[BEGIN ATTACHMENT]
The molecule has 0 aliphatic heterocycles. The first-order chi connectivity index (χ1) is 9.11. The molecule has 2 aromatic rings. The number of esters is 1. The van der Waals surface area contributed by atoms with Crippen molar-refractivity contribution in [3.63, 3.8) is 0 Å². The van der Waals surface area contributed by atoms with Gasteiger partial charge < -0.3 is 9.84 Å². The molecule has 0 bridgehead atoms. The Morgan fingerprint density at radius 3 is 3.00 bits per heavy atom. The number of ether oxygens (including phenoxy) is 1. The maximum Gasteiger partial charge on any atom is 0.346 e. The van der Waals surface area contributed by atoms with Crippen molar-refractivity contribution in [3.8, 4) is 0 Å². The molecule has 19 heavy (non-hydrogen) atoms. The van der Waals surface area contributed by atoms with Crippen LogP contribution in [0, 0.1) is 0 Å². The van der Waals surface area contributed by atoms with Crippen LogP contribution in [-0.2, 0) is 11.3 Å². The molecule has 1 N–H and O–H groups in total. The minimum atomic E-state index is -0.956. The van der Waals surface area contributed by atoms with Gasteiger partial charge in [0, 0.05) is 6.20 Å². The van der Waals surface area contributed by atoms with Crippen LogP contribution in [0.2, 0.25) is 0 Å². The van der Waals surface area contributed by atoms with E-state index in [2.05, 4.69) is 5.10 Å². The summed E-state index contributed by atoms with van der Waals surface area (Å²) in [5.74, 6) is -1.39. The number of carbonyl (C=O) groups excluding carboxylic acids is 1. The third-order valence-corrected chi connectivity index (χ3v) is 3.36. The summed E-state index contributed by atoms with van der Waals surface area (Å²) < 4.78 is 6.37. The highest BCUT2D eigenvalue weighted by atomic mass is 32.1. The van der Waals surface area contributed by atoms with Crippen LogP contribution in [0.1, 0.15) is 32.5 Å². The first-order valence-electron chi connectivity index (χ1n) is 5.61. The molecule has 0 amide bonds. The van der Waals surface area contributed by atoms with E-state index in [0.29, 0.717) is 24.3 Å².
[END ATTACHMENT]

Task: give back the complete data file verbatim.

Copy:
The molecule has 0 aliphatic heterocycles. The first-order chi connectivity index (χ1) is 9.11. The molecule has 2 aromatic rings. The number of esters is 1. The van der Waals surface area contributed by atoms with Crippen molar-refractivity contribution in [3.63, 3.8) is 0 Å². The van der Waals surface area contributed by atoms with Gasteiger partial charge < -0.3 is 9.84 Å². The molecule has 0 bridgehead atoms. The Morgan fingerprint density at radius 3 is 3.00 bits per heavy atom. The number of ether oxygens (including phenoxy) is 1. The maximum Gasteiger partial charge on any atom is 0.346 e. The van der Waals surface area contributed by atoms with Crippen molar-refractivity contribution in [3.8, 4) is 0 Å². The molecule has 19 heavy (non-hydrogen) atoms. The van der Waals surface area contributed by atoms with Crippen LogP contribution in [0, 0.1) is 0 Å². The van der Waals surface area contributed by atoms with Crippen LogP contribution in [-0.2, 0) is 11.3 Å². The molecule has 1 N–H and O–H groups in total. The minimum atomic E-state index is -0.956. The van der Waals surface area contributed by atoms with Gasteiger partial charge in [0, 0.05) is 6.20 Å². The van der Waals surface area contributed by atoms with Crippen LogP contribution in [0.2, 0.25) is 0 Å². The van der Waals surface area contributed by atoms with E-state index in [2.05, 4.69) is 5.10 Å². The summed E-state index contributed by atoms with van der Waals surface area (Å²) in [5.74, 6) is -1.39. The number of carbonyl (C=O) groups excluding carboxylic acids is 1. The third-order valence-corrected chi connectivity index (χ3v) is 3.36. The summed E-state index contributed by atoms with van der Waals surface area (Å²) < 4.78 is 6.37. The highest BCUT2D eigenvalue weighted by atomic mass is 32.1. The van der Waals surface area contributed by atoms with Crippen LogP contribution in [0.1, 0.15) is 32.5 Å². The first-order valence-electron chi connectivity index (χ1n) is 5.61. The molecule has 0 amide bonds. The van der Waals surface area contributed by atoms with E-state index in [0.29, 0.717) is 24.3 Å².